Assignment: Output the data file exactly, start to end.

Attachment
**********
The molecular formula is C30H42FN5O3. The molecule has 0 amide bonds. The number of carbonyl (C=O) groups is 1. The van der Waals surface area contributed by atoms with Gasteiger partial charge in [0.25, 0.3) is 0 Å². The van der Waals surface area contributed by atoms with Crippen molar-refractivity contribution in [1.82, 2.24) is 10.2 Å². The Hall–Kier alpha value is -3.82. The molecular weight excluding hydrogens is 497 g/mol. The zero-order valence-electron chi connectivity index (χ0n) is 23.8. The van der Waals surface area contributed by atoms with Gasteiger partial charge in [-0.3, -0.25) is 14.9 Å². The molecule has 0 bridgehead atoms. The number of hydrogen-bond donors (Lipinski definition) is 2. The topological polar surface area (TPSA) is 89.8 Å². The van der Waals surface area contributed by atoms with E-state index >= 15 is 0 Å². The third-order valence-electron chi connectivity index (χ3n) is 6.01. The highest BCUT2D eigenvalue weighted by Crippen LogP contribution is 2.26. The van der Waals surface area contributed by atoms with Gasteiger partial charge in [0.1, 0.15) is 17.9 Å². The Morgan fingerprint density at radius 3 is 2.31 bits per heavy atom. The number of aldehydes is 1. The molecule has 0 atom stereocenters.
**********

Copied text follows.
The molecular formula is C30H42FN5O3. The molecule has 0 amide bonds. The number of carbonyl (C=O) groups is 1. The van der Waals surface area contributed by atoms with Gasteiger partial charge in [0.25, 0.3) is 0 Å². The van der Waals surface area contributed by atoms with Crippen molar-refractivity contribution in [1.82, 2.24) is 10.2 Å². The Hall–Kier alpha value is -3.82. The molecular weight excluding hydrogens is 497 g/mol. The zero-order valence-electron chi connectivity index (χ0n) is 23.8. The van der Waals surface area contributed by atoms with Gasteiger partial charge in [-0.3, -0.25) is 14.9 Å². The molecule has 0 bridgehead atoms. The number of hydrogen-bond donors (Lipinski definition) is 2. The topological polar surface area (TPSA) is 89.8 Å². The van der Waals surface area contributed by atoms with E-state index >= 15 is 0 Å². The third-order valence-electron chi connectivity index (χ3n) is 6.01. The highest BCUT2D eigenvalue weighted by Crippen LogP contribution is 2.26. The van der Waals surface area contributed by atoms with Gasteiger partial charge in [0.1, 0.15) is 17.9 Å². The Morgan fingerprint density at radius 3 is 2.31 bits per heavy atom. The number of aldehydes is 1. The molecule has 0 atom stereocenters.